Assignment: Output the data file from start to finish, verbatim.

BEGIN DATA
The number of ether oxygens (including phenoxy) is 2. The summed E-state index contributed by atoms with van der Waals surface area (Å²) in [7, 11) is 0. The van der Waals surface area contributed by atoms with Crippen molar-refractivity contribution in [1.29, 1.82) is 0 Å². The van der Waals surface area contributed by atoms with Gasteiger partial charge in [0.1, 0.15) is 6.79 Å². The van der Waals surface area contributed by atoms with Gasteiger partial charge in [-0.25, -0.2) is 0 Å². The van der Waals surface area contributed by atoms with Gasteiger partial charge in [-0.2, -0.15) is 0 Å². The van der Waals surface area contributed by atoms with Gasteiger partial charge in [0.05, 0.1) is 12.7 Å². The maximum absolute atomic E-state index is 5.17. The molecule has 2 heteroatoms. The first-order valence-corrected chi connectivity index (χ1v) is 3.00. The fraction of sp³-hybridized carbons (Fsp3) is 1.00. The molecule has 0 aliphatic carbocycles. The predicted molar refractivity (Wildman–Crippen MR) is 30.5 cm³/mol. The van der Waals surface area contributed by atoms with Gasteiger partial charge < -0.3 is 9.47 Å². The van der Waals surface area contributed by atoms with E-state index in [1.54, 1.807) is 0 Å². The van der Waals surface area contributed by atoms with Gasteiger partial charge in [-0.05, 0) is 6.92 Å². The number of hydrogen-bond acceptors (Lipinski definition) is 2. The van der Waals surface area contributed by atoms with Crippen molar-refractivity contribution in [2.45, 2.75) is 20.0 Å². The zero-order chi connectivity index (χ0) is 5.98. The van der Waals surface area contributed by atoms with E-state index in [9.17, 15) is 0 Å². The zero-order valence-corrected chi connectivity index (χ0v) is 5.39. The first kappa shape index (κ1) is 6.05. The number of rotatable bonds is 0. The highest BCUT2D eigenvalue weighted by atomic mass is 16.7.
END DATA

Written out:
The number of ether oxygens (including phenoxy) is 2. The summed E-state index contributed by atoms with van der Waals surface area (Å²) in [7, 11) is 0. The van der Waals surface area contributed by atoms with Crippen molar-refractivity contribution in [1.29, 1.82) is 0 Å². The van der Waals surface area contributed by atoms with Gasteiger partial charge in [0.1, 0.15) is 6.79 Å². The van der Waals surface area contributed by atoms with Gasteiger partial charge in [-0.25, -0.2) is 0 Å². The van der Waals surface area contributed by atoms with Gasteiger partial charge in [-0.2, -0.15) is 0 Å². The van der Waals surface area contributed by atoms with Gasteiger partial charge in [0.05, 0.1) is 12.7 Å². The maximum absolute atomic E-state index is 5.17. The molecule has 2 heteroatoms. The first-order valence-corrected chi connectivity index (χ1v) is 3.00. The fraction of sp³-hybridized carbons (Fsp3) is 1.00. The molecule has 0 aliphatic carbocycles. The predicted molar refractivity (Wildman–Crippen MR) is 30.5 cm³/mol. The van der Waals surface area contributed by atoms with Gasteiger partial charge < -0.3 is 9.47 Å². The van der Waals surface area contributed by atoms with E-state index in [1.54, 1.807) is 0 Å². The van der Waals surface area contributed by atoms with Gasteiger partial charge in [-0.05, 0) is 6.92 Å². The number of hydrogen-bond acceptors (Lipinski definition) is 2. The van der Waals surface area contributed by atoms with Crippen molar-refractivity contribution in [2.45, 2.75) is 20.0 Å². The zero-order chi connectivity index (χ0) is 5.98. The van der Waals surface area contributed by atoms with E-state index in [9.17, 15) is 0 Å². The zero-order valence-corrected chi connectivity index (χ0v) is 5.39. The first kappa shape index (κ1) is 6.05. The number of rotatable bonds is 0. The highest BCUT2D eigenvalue weighted by atomic mass is 16.7.